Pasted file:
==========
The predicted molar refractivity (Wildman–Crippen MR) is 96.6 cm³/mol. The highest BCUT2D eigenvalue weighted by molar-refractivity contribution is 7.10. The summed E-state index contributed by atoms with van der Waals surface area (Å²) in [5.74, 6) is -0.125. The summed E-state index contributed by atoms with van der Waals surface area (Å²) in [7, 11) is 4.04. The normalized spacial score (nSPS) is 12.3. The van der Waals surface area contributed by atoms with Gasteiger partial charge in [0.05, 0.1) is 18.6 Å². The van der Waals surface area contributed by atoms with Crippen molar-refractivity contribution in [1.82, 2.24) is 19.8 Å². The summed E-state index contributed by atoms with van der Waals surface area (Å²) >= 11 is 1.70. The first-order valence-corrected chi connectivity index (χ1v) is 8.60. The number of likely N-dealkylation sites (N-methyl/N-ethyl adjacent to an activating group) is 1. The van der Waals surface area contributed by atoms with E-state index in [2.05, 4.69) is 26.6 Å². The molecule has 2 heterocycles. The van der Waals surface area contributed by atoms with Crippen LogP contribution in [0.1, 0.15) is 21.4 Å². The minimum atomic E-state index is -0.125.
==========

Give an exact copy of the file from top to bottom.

The predicted molar refractivity (Wildman–Crippen MR) is 96.6 cm³/mol. The highest BCUT2D eigenvalue weighted by molar-refractivity contribution is 7.10. The summed E-state index contributed by atoms with van der Waals surface area (Å²) in [5.74, 6) is -0.125. The summed E-state index contributed by atoms with van der Waals surface area (Å²) in [7, 11) is 4.04. The normalized spacial score (nSPS) is 12.3. The van der Waals surface area contributed by atoms with Gasteiger partial charge in [0.05, 0.1) is 18.6 Å². The van der Waals surface area contributed by atoms with Crippen molar-refractivity contribution in [1.82, 2.24) is 19.8 Å². The summed E-state index contributed by atoms with van der Waals surface area (Å²) >= 11 is 1.70. The first-order valence-corrected chi connectivity index (χ1v) is 8.60. The number of likely N-dealkylation sites (N-methyl/N-ethyl adjacent to an activating group) is 1. The van der Waals surface area contributed by atoms with E-state index in [2.05, 4.69) is 26.6 Å². The molecule has 2 heterocycles. The van der Waals surface area contributed by atoms with Crippen LogP contribution in [0.1, 0.15) is 21.4 Å². The minimum atomic E-state index is -0.125.